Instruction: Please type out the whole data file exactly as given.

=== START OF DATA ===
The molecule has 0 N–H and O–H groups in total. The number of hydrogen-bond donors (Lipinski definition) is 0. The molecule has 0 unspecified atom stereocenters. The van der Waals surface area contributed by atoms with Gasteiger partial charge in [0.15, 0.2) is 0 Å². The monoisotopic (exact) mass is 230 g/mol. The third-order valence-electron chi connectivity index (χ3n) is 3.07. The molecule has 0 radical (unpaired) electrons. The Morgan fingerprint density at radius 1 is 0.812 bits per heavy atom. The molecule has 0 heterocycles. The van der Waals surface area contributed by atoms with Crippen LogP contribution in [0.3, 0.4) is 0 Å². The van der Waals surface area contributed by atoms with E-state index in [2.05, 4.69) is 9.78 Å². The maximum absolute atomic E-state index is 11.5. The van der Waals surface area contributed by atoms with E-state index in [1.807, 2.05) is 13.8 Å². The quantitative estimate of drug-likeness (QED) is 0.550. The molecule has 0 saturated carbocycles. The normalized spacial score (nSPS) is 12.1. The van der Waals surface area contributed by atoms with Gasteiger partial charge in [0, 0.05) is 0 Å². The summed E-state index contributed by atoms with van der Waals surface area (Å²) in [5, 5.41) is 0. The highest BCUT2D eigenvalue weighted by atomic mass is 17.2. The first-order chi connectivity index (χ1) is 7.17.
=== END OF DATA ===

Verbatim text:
The molecule has 0 N–H and O–H groups in total. The number of hydrogen-bond donors (Lipinski definition) is 0. The molecule has 0 unspecified atom stereocenters. The van der Waals surface area contributed by atoms with Gasteiger partial charge in [0.15, 0.2) is 0 Å². The monoisotopic (exact) mass is 230 g/mol. The third-order valence-electron chi connectivity index (χ3n) is 3.07. The molecule has 0 radical (unpaired) electrons. The Morgan fingerprint density at radius 1 is 0.812 bits per heavy atom. The molecule has 0 heterocycles. The van der Waals surface area contributed by atoms with Crippen LogP contribution in [0.3, 0.4) is 0 Å². The van der Waals surface area contributed by atoms with E-state index in [2.05, 4.69) is 9.78 Å². The maximum absolute atomic E-state index is 11.5. The van der Waals surface area contributed by atoms with E-state index in [1.807, 2.05) is 13.8 Å². The quantitative estimate of drug-likeness (QED) is 0.550. The molecule has 0 saturated carbocycles. The normalized spacial score (nSPS) is 12.1. The van der Waals surface area contributed by atoms with Gasteiger partial charge in [0, 0.05) is 0 Å². The summed E-state index contributed by atoms with van der Waals surface area (Å²) in [5, 5.41) is 0. The highest BCUT2D eigenvalue weighted by atomic mass is 17.2. The first-order chi connectivity index (χ1) is 7.17.